Elemental Powe rs Adobe’s stripped-back version of its popular software embraces social networking, but will this move suit the budget-conscious digital art community?
At £79 it’s good value for money, but you can pick up a year-long subscription to Photoshop CC for £105
You might be tempted to dismiss Photoshop Elements out of hand. It’s the Fisher Price version of Photoshop CC. The PG-13 cut. It’s the kind of software your uncle uses. Boot it up and it brims with social media features: Facebook photo compilations, YouTube montages, Twitter sharing. And there’s a quick edit feature so your uncle can perform vital adjustments, such as removing those dreaded red eyes.
Yet tucked away beneath this veneer of consumer-friendly features and enormous icons there’s a semblance of the full-blown Photoshop CC. And, as usual, the best features from the latest edition of CC have trickled down into this version of the software.
One of CC’s most amazing recent additions was its Haze tools. Not only can these remove atmospheric artefacts from murky photos, but they can also add haze. Elements’ version, however, is simply for removing haze, which means you can’t add mysterious fog to your background layers. It’s still a clever addition, but photo editors will use it more than digital artists.
More useful is a Smart Selection tool. We often wake up in a cold sweat thanks to the nightmares of cutting out fine wisps of hair. In Elements you can create a broad selection, then fine-tune it to tackle more detailed areas with the stroke of a brush. It makes selecting intricate and ill-defined characters a breeze, and it’s particularly useful if recomposing someone else’s art.
Elements lacks Photoshop’s more advanced features. There’s no Magnetic lasso, no 3D functions and
no vector tools. You will find all the essentials here, though: blur filters, a selection of brushes and transform tools will get you started with painting digitally, and it’s tablet compatible so you can draw and paint just as you would in the real world.
The elephant in the room here is the price. At £79 it’s good value for money as standalone software, but thanks to Adobe’s weird pricing structure you can pick up a year-long subscription to Photoshop CC for £105. For that extra £25 you get the full Photoshop experience, with all the plug-ins and brushes you can chuck at it, as well as Adobe’s Lightroom professional file organiser. Yes, it’s an annual cost, but think of what you could achieve with Photoshop CC in a year!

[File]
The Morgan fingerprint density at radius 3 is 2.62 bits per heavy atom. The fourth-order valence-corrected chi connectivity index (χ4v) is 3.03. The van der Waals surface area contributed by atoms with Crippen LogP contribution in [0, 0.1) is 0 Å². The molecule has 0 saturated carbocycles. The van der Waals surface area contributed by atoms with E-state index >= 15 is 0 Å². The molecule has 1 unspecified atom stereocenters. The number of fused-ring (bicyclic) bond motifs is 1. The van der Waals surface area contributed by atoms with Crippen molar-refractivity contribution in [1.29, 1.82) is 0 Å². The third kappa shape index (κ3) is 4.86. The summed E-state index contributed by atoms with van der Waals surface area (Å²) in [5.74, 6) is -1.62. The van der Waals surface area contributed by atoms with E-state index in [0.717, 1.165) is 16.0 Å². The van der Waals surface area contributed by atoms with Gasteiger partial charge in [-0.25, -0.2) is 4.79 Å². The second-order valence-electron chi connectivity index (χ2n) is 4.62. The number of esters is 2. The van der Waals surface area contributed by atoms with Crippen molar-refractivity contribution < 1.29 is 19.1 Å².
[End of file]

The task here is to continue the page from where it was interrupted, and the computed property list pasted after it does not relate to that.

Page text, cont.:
There’s an exception, though – and that’s if you’re an absolute beginner. The guided tutorials included in Photoshop Elements are so hands-on that they practically glue your fingers to your stylus. They cover everything from colour tweaks to recomposition, and they’re a great way to learn the basics and gently ramp up to the advanced features. We recommend this approach for anyone who’s yet to reach Photoshop first base, followed by enrolment in CC once you get to grips with it.
Though it’s known as the little brother of Photoshop, Elements has plenty going for it. Most digital artists would prefer to have the ability to add haze than remove it.
As you might expect, Elements lacks some of Photoshop’s more advanced features, such as the Magnetic lasso, 3D functions and vector tools for example. All the essentials are included: blur filters, a selection of brushes and transform tools, to get you started. Adobe puts all Elements’ most eye-catching features up front, so you can quickly improve your photos with some impressive effects.